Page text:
“According to the decisions of the European Court of Human Rights (ECHR), it cannot be seen that violence against women stems from problems within the family. The decisions of the international court underline that violence against women is an indicator of human rights violations, discrimination and inequality of men and women. At least five women are killed in Turkey every day. Nevertheless, the women’s ministry is being lifted. This heralds the end of state policies related to gender equality”, Gülbahar said.
She continued: “Violence against women is not only experienced within the family. Discrimination in political representation and participation and sexual harassment at work are also forms of violence. Gülbahar indicated that a state and an organization that abandon the generation of solutions and politics in this field constitute a clear breach of all the international agreements signed by Turkey”.
Acuner: Women policies erased from agenda
“On 7 April in Strasbourg, the Council of Europe Committee of Ministers chaired by Turkey approved the new Council of Europe Convention on preventing and combating violence against women and domestic violence. Turkey was the first country to sign the convention on 11 May in Istanbul” Acuner reminded.
“The crucial point of the convention is the fact that violence and discrimination against women is defined as a ‘human rights violation’. The convention read, ‘Violence in a country is the result of inequality of men and women in that country’”.
“One of the texts this agreement was constituted upon was the conviction of Turkey by the ECHR in the case of Nahide Opuz. Turkey was convicted because of the failure to protect Nahide Opuz from violence and because of a lack of effective measures for the prevention of discrimination. It was announced in the decision that Turkey needed to work on abolishing inequality and strengthening women policies”, Acuner remarked.
“The establishment of the Ministry of Family and Social Affairs is an indicator for abolishing women policies. The KSGM is the only official mechanism in charge of making policies to strengthen gender equality. It now becomes an ineffective unit without authority under the new ministry as a result of the application. After this , it will be very difficult to access sufficient monetary and human recourses to carry out efficient work. This means that women policies are being erased from the state’s agenda”.
Acuner noted that the application was contrary to the Convention on the Elimination of all Forms of Discrimination against Women (CEDAW), the Four Women’s Conference started in 1985 at the Nairobi World Women Conference and the Beijing Platform for Action. Moreover, it contradicts Directive 2006 of the EU, she said. (3)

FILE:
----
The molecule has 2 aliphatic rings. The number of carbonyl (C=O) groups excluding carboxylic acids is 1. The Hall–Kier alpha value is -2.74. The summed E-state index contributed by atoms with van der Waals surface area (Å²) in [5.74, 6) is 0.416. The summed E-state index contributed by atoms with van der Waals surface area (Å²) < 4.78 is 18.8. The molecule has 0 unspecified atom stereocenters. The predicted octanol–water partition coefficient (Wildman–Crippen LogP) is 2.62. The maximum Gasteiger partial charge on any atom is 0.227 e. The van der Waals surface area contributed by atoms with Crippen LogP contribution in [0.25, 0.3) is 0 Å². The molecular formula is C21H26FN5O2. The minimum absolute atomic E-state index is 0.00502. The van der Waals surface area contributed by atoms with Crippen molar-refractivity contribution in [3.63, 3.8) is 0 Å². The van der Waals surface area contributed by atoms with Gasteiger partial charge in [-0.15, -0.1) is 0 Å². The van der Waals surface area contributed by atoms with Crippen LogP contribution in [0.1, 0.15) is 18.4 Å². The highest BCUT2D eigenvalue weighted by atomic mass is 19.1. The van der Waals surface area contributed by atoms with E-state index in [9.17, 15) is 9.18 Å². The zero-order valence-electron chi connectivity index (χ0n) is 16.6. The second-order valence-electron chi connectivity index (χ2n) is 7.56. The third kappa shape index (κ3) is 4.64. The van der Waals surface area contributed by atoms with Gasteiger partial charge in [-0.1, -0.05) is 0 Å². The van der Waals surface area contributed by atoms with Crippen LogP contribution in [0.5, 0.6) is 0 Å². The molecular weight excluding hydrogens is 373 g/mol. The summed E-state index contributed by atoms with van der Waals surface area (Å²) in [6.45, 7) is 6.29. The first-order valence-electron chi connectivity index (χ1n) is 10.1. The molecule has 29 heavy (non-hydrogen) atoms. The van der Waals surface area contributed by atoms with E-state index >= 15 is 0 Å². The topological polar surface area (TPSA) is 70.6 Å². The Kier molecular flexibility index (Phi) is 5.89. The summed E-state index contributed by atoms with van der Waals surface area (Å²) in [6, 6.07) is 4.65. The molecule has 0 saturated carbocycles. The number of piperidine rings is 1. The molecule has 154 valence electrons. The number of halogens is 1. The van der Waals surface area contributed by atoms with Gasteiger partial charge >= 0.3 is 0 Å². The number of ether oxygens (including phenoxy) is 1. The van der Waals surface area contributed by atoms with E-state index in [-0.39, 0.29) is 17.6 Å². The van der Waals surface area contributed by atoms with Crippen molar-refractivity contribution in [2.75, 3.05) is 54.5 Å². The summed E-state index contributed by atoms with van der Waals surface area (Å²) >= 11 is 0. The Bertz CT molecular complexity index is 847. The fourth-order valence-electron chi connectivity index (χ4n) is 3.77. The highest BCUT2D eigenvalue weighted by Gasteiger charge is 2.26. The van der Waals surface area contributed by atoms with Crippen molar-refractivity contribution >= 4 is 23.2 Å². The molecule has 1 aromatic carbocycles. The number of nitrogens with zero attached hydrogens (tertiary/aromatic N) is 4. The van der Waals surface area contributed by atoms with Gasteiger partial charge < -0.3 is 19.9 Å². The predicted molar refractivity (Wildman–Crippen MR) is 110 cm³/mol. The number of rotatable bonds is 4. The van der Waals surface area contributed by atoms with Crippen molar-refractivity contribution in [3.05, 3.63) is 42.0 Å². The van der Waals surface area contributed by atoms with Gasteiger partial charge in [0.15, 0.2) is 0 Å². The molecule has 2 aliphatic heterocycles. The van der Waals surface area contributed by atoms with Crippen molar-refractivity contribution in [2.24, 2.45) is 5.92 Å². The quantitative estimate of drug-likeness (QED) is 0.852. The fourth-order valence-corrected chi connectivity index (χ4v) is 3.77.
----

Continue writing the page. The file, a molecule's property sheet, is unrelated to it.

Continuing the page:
The women rights NGOs made a press release is included the following important facts:
* According to the standards of the European Union (EU), one women’s shelter should be opened per 7,500 people. Hence, there should be 7,500 shelters in Turkey, but in reality there are 38. They have a total capacity of 867 people.
* In the Gender Equality report of the World Economic Forum Turkey ranks in 122thposition among a total of 135 countries.
* The number of women murders increased by 1,400 percent within the past seven years. There is no action plan to stop this development. In fact, the legislature and the executive do not even have an according agenda.
* At court, the murders benefit from an unjust mitigation of punishment because of provocation. The women are killed by their husbands after they come back from the police, from shelters and prosecutors. (4)
Turkey’s rank in women representation in politics is among the lowest in the world
Recently published UN map on women representation in politics in the world (prepared by the UN Women’s Unit and the Inter-Parliamentary Union) highlights very important fact as follows:
– Turkey’s rank in women representation in parliament (% 14.2) is 88th among 143 countries.
– In the world there are only 9 countries which has women representation in parliaments at the level of 40 percent.
– Women representation rates in cabinet, Turkey ranks 90th among 96 countries by one minister in charge of family policies.
– Sweden, Norway, Finland, Iceland’s have the highest rates among European countries at the level of % 50 in women representation in the parliament
– In Arab countries, women representaion in the parliament rate is % 11.3
– There are women heads of state in 17 countries in the world, only 8 countries have woman prime minister.
The current Turkish government has proposed and implemented several projects whose official target is the improvement of the gender equality in Turkey. PM Erdoğan had also appointed a woman as Minister of Education. Many Turkish women still expect this government to reverse the actual negative trends. Moreover independently from any narrow political context in Ankara, the Turkish women and the NGOs throughout the country are firmly committed to raise Turkey’s gender equality standards to the level of best performing countries in the world.
All surveys underline that Turkish women are staunch supporters of the EU membership, more than men. They are the major supporters of accession.
So the question is : Does the EU sincerely support Turkish women with all its power today ?
This question still needs to be answered.
Please download full UN Map on women representation in politics in 2012: